Your first cello purchase or rental will have a large impact on your progression with the cello. Buy an overpriced cello and you may find that you have far less funds to purchase others items needed to learn the cello like sheet music or lesson materials. Spend too little on a cheap cello and you may find yourself with an instrument that is hard to play and sounds far less appealing.
The good news is that you can have your own simple cello review once you understand how to spot a well made cello verses a cheap or inferior cello.
Often people will ask , “What is a good cello make or model?” Some approach the selection of a finely made wood instrument in the same manner as one would buy a mass produced car or appliance. The only problem with this approach is that the reproduction of a wood instrument even in a shop with similarly trained craftsmen will result in a different sound and playability. This is because the wood used in an instrument can never be exactly the same from instrument to instrument. Cuts and selections of woods, even from the same lot or forest vary enough to produce a unique sound and feel. If one reviews two cellos, they will find different thicknesses on the front of the two instruments due to the fact that good cellos are hand carved rather than machine made. The hand carving process by two craftsmen will produce small differences in the cellos which will make one cello sound warmer when playing a musical note and another sound brighter or more colorful.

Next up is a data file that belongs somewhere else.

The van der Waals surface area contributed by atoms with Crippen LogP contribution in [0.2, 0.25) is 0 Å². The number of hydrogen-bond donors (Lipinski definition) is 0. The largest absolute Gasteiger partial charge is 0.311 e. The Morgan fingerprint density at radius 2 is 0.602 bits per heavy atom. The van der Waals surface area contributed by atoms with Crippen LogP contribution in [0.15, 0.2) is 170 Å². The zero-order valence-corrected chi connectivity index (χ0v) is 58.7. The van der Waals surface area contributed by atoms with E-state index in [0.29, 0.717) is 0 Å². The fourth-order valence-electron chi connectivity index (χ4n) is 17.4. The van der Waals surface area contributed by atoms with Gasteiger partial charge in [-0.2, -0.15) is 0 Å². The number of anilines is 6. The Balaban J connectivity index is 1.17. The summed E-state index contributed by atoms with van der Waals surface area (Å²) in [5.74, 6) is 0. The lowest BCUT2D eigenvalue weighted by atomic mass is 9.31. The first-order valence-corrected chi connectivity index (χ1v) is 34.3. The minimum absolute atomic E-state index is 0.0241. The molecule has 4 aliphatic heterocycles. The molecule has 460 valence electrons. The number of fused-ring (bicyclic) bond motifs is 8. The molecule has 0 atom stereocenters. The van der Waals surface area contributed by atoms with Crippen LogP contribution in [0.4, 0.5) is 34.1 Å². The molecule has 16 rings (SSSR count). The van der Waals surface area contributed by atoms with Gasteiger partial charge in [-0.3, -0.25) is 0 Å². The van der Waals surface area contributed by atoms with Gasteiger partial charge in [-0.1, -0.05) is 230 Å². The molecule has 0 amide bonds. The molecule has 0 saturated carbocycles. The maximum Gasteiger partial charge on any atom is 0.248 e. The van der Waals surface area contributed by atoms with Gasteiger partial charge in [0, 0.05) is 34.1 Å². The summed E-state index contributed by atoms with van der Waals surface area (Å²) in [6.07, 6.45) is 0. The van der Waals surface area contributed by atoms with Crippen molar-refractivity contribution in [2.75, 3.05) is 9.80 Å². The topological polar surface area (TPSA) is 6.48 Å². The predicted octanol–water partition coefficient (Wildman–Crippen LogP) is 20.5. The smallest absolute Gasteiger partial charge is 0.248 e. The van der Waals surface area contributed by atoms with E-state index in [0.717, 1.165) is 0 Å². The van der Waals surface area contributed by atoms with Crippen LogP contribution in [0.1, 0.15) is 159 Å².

Other contributing factors in the quality, sound and play-ability of a cello includes the bow selection and the type of strings that are used. Different bows and cello strings also produce different sounds when playing on the same instrument, so make sure that you try playing different bow with different cello to see how the sound differs. I tell everyone to “Trust your ear”, you know what you like to hear. Reviewing and selecting a cello yourself will produce a more satisfying, personal and rewarding experience.